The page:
We know Colorado Mills was hit hard by the May 8 hail storm, but that isn't all.
Building officials for the city of Wheat Ridge say around half of the homeowners in the city likely suffered roof damage from the storm.
7,000 permits have been filed for roof repairs since May 8, according to Brian Tardif, the chief building official in Wheat Ridge. There are 14,000 homes in the city.
"I don't think anybody has seen this kind of level of damage," Tardif says, "I mean, it was daunting."
Filing permits for roof repairs can be difficult because it's a complicated process that each contractor can view differently, officials say. They think some homeowners aren't filing permits at all, which is required in Wheat Ridge.
Inspectors and permits techs have been overwhelmed with the number of people who need help, Tardif explains. Some inspectors are working overtime to meet the demand.
"Our job is to make sure the roof is being completed correctly for the homeowner," Tardif said.
Typically, the 6 inspectors in Wheat Ridge look at around 70 homes a day total, Tardif said. Since May 8, inspectors are touring around 180 homes per day because the demand is so high.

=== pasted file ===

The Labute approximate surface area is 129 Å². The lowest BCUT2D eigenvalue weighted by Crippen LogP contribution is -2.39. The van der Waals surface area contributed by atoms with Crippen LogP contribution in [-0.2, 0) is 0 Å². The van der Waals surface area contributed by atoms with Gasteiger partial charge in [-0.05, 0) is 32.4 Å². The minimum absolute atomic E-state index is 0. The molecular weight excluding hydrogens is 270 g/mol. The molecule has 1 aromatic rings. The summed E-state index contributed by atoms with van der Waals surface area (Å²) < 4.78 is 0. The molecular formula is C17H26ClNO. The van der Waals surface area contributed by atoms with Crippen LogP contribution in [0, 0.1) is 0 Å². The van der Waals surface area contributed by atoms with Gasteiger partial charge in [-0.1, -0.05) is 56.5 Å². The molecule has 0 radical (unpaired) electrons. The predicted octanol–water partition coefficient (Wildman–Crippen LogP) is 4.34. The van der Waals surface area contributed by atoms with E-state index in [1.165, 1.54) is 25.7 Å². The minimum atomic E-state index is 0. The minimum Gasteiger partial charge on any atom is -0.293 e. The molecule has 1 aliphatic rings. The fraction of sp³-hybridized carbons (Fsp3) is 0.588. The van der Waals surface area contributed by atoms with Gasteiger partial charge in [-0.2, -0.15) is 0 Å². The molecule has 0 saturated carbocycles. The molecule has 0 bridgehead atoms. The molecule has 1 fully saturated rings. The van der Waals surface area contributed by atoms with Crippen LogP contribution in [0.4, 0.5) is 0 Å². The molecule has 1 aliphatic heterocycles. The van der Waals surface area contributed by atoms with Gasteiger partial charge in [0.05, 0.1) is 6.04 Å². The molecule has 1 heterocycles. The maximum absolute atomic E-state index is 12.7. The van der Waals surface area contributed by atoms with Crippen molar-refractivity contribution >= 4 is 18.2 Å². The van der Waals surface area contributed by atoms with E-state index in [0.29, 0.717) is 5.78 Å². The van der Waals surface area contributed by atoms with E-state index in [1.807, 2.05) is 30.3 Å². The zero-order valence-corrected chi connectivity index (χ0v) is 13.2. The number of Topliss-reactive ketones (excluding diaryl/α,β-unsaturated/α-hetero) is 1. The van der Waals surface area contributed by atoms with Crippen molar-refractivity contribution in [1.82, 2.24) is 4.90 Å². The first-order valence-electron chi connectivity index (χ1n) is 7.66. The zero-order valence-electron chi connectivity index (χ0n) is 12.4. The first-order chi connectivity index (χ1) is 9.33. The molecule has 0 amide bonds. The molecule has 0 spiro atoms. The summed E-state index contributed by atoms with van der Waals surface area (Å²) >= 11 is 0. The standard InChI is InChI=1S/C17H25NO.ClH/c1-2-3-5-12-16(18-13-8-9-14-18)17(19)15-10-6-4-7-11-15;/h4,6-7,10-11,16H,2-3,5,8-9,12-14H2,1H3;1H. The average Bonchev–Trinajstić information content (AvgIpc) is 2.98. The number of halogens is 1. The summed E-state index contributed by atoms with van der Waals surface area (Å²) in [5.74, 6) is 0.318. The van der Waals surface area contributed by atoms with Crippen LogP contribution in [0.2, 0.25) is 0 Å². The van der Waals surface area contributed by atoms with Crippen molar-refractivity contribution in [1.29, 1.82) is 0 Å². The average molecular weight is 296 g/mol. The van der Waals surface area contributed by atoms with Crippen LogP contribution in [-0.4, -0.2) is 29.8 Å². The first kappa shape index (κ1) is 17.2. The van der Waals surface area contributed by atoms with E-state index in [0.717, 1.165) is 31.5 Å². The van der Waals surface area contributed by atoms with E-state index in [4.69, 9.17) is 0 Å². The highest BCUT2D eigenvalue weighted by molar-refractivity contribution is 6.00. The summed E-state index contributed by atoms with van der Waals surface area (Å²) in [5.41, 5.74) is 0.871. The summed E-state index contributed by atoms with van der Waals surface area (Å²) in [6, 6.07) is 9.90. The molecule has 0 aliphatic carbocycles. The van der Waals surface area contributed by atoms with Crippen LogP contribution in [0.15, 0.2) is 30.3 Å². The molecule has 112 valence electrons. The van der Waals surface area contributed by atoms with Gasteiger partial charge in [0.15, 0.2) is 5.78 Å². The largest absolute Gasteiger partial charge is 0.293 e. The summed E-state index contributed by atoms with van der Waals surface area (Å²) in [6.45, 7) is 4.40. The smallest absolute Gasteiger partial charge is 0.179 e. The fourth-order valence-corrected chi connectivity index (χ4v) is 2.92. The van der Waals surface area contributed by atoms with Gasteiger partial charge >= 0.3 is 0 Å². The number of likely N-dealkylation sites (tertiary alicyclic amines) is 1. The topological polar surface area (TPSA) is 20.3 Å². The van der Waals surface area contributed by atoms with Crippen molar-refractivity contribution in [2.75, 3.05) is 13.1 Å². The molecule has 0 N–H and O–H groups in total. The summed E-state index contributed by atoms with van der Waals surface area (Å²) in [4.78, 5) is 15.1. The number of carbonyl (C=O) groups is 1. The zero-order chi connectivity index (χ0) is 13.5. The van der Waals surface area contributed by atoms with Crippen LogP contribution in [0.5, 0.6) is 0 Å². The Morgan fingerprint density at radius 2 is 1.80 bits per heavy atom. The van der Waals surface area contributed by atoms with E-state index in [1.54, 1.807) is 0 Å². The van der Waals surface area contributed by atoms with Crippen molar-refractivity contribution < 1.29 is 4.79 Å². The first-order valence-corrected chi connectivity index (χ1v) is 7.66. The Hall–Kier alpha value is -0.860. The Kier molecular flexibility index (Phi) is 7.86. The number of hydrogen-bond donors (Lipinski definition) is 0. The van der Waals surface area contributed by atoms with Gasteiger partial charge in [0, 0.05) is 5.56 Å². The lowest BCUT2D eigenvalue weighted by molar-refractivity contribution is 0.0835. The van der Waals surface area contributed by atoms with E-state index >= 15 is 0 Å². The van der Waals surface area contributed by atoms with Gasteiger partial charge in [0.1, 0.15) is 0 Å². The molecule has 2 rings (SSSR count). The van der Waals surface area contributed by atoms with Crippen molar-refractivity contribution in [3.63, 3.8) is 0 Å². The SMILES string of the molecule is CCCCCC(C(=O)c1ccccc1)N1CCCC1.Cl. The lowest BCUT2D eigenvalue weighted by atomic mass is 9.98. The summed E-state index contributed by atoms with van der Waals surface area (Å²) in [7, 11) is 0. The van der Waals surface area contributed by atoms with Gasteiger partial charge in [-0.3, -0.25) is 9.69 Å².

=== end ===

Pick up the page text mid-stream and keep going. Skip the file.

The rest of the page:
Roofing inspections since the hailstorm now account for over half of all inspections completed this year, officials said.
Tardif says inspections are critical because they help keep contractors accountable.
From May 8 to July 20, the city completed 4,749 inspections with several thousand more to go. Officials believe it can take a year to fully recover from the destructive storm.
"None of us were prepared for it," Tardif said, "it's been a challenge."
Wheat Ridge was denied resources from neighboring cities like Lakewood and Denver because those cities have been overwhelmed after May 8, too. Contractors from California flew in to help the city navigate permits and inspections.
The May 8 hailstorm is one of the most expensive storms in the history of our state, experts said.